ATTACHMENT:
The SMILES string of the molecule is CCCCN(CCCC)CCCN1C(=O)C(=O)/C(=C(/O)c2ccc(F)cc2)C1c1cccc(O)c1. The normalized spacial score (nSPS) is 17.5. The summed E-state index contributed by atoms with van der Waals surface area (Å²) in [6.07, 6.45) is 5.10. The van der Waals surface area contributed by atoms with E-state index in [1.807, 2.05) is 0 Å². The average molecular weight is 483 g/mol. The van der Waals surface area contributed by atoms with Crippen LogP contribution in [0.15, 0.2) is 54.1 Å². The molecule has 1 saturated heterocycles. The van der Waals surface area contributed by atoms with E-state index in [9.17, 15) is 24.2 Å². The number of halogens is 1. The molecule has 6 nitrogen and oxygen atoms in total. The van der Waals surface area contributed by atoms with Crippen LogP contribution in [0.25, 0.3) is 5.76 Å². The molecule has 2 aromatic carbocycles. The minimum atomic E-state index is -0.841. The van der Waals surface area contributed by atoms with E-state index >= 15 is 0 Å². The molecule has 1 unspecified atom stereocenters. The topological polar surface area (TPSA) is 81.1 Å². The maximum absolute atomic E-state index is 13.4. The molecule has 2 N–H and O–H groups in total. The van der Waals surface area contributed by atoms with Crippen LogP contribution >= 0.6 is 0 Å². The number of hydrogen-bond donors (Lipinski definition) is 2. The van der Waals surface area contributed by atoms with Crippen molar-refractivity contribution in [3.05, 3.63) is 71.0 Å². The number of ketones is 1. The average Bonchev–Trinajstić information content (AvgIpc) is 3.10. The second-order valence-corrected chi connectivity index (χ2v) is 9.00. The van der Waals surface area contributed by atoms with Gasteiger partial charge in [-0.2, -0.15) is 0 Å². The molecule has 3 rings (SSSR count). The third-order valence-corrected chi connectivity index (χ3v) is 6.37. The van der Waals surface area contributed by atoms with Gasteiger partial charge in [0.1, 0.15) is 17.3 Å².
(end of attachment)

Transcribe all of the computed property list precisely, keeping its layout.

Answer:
The SMILES string of the molecule is CCCCN(CCCC)CCCN1C(=O)C(=O)/C(=C(/O)c2ccc(F)cc2)C1c1cccc(O)c1. The normalized spacial score (nSPS) is 17.5. The summed E-state index contributed by atoms with van der Waals surface area (Å²) in [6.07, 6.45) is 5.10. The van der Waals surface area contributed by atoms with E-state index in [1.807, 2.05) is 0 Å². The average molecular weight is 483 g/mol. The van der Waals surface area contributed by atoms with Crippen LogP contribution in [0.15, 0.2) is 54.1 Å². The molecule has 1 saturated heterocycles. The van der Waals surface area contributed by atoms with E-state index in [9.17, 15) is 24.2 Å². The number of halogens is 1. The molecule has 6 nitrogen and oxygen atoms in total. The van der Waals surface area contributed by atoms with Crippen LogP contribution in [0.25, 0.3) is 5.76 Å². The molecule has 2 aromatic carbocycles. The minimum atomic E-state index is -0.841. The van der Waals surface area contributed by atoms with E-state index >= 15 is 0 Å². The molecule has 1 unspecified atom stereocenters. The topological polar surface area (TPSA) is 81.1 Å². The maximum absolute atomic E-state index is 13.4. The molecule has 2 N–H and O–H groups in total. The van der Waals surface area contributed by atoms with Crippen LogP contribution >= 0.6 is 0 Å². The number of hydrogen-bond donors (Lipinski definition) is 2. The van der Waals surface area contributed by atoms with Crippen molar-refractivity contribution in [3.05, 3.63) is 71.0 Å². The number of ketones is 1. The average Bonchev–Trinajstić information content (AvgIpc) is 3.10. The second-order valence-corrected chi connectivity index (χ2v) is 9.00. The van der Waals surface area contributed by atoms with Gasteiger partial charge in [-0.2, -0.15) is 0 Å². The molecule has 3 rings (SSSR count). The third-order valence-corrected chi connectivity index (χ3v) is 6.37. The van der Waals surface area contributed by atoms with Gasteiger partial charge in [0.1, 0.15) is 17.3 Å².